Capitals winger Brooks Laich remembers the game well.
It was eight years ago almost to the day – Nov. 22, 2005 – when Alex Ovechkin and Sidney Crosby, the two marquee stars of this generation of NHL players, met for the first time at the old Civic Arena in Pittsburgh.
Laich scored a goal, which is part of why that night still stands out in his mind. But Crosby had one of his own and an assist. Ovechkin assisted on a goal by Matt Pettinger before the Penguins won 5-4. It was the beginning of a longstanding rivalry that still leaves both men uneasy even as it helps their sport attract outside attention.
“I think that regardless of where we are, I think that everybody always watches these games,” Crosby told the Canadian Press in Pittsburgh on Tuesday. “There’s a lot of eyes on them. We know that it brings out the best in both teams, and, I think, both players.”
Washington and Pittsburgh resume their rivalry on Wednesday night at Verizon Center with first place on the line in the new Metropolitan Division. With the NHL moving back to a four-division setup, the two teams find themselves in the same division for the first time since the 1992-93 season.
“Of course, it’s challenge for me and for [Crosby], I think,” Ovechkin said. “But don’t forget [Penguins forward Evgeni] Malkin and don’t forget [Caps forward Nicklas Backstrom]. I don’t think it’s only two of us, right now.”
That’s always been how Crosby and Ovechkin have approached the media storm that inevitably precedes one of their games. The rivalry reached its high point during their epic 2009 second-round playoff series, a seven-game classic that showcased the sport at its best. In Game 2, both players finished with hat tricks in a 4-3 Washington victory.
They have played each other in a Winter Classic and multiple times on Super Bowl Sundays, including the infamous Blizzard game at Verizon Center in 2010. But those games have always been as much about the teams put around Crosby and Ovechkin as the stars themselves.
“I really, honestly, don’t care about the Ovechkin-Crosby rivalry,” Laich said. “I love our guy. I think our guy is a fantastic player. I think he’s a world-class player. And I’m sure every guy on their team is gonna say the same about [Crosby]. But when we play that game, it’s us against Pittsburgh…. We want to be a better team than what they are and that’s the only way it’s ever been.”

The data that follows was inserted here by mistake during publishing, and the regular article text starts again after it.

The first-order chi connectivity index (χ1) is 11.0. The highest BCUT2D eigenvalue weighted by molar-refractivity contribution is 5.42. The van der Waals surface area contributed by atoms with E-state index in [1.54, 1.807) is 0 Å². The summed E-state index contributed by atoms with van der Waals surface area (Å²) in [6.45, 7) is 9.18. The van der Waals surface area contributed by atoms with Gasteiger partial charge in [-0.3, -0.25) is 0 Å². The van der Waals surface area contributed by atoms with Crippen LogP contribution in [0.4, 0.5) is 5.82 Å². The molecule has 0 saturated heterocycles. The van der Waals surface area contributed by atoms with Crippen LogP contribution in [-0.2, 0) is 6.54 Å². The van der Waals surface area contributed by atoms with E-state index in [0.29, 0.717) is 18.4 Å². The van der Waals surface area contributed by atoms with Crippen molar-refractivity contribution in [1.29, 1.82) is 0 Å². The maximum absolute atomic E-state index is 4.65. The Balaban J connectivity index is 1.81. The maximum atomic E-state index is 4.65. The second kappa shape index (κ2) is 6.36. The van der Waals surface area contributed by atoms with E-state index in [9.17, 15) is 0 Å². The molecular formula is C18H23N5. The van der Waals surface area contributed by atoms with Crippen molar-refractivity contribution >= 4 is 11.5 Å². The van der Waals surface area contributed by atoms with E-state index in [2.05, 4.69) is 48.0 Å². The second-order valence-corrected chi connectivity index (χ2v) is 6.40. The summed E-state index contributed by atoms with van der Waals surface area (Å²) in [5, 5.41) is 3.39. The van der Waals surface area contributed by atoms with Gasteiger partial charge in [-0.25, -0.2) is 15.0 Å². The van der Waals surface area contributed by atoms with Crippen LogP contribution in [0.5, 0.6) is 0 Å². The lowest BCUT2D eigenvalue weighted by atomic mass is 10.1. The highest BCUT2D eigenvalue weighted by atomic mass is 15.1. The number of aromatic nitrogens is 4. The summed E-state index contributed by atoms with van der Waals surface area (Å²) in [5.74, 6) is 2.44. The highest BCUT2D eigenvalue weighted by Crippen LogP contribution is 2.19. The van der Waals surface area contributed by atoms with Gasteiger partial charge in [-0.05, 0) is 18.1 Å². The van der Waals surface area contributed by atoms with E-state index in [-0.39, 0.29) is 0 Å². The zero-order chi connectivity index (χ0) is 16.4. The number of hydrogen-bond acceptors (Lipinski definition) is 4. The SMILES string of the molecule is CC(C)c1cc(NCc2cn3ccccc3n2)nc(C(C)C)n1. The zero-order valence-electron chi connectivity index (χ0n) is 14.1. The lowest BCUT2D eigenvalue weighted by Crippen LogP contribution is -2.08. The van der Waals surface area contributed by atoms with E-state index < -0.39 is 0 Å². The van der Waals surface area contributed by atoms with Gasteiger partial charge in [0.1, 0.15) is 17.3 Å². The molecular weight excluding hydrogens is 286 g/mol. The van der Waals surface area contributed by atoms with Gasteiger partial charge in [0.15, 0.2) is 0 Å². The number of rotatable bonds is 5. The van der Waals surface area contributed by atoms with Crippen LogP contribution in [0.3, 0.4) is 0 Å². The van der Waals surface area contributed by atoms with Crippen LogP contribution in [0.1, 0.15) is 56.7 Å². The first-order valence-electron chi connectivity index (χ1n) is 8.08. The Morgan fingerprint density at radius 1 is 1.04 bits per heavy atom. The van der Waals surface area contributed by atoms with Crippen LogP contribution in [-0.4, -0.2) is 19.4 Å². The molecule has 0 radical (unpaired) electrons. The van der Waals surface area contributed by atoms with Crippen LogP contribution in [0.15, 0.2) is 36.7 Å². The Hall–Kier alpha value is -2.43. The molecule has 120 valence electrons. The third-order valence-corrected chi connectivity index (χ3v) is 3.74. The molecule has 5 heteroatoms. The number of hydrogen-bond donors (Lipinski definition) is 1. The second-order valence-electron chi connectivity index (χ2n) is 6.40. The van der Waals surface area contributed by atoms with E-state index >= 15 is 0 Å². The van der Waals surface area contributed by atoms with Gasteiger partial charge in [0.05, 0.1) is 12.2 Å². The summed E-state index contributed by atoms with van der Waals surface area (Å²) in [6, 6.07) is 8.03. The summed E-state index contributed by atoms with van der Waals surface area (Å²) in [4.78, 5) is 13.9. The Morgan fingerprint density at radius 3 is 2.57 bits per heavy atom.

It’s not an unfair assessment. Ovechkin chuckled softly on Tuesday when asked about Crosby as a player. He’s heard some version of that question multiple times every year since they first met that November night in 2005. Generational talents taken No 1 overall in consecutive drafts, they have been measured against each other since before their NHL careers even began.
Crosby has a Stanley Cup and an Olympic gold medal with Canada in 2010. Ovechkin’s resume in the team category is slight. The Caps have never made it past the second round of the Stanley Cup playoffs during his time. But he does have three Hart Trophies as the NHL’s most valuable player.
“Those two guys have been the face of the NHL and been promoted that way. They’re both playing (an) extremely high level of hockey right now,” Penguins winger Chris Kunitz told reporters in Pittsburgh on Tuesday. “Ovechkin always being able to shoot the puck and score goals and help his team and lead his team. It’s the same for our team with Sid being able to collect the points and do everything that we need him to do. I think that obviously helps the rivalry, but I think the history is part of it too: Playing each other in playoffs, having some big games.”
It’s only November so players on both sides did their best to downplay the significance of Wednesday’s contest. The Penguins and Caps will still meet three more times. But so far they have been the class of a disappointing Metropolitan Division. Pittsburgh is 13-8-0 with 26 points and is alone in first place. Washington is 12-8-1 with 25 points, but is playing much better hockey after a slow start. The Caps are 11-4-1 over their last 15 games.
It might not be 2009 anymore. But Crosby, 26, is finally in a stretch of sustained good health after battling concussion symptoms that wrecked his 2010-11 and 2011-12 seasons. He entered Tuesday tied for the NHL lead in points (26). And Ovechkin, 28, who found his game last season and earned that third Hart Trophy, was tied for the league lead with 17 goals and fourth in points (24).
“It’s good for the NHL because they’re both faces of the NHL, they’re both superstars in this league and they both sell the game extremely well,” Washington winger Troy Brouwer said. “Any time you can have a faceoff with those two big names in one game playing against each other, it’s gonna sell tickets and it’s gonna create a lot more buzz.”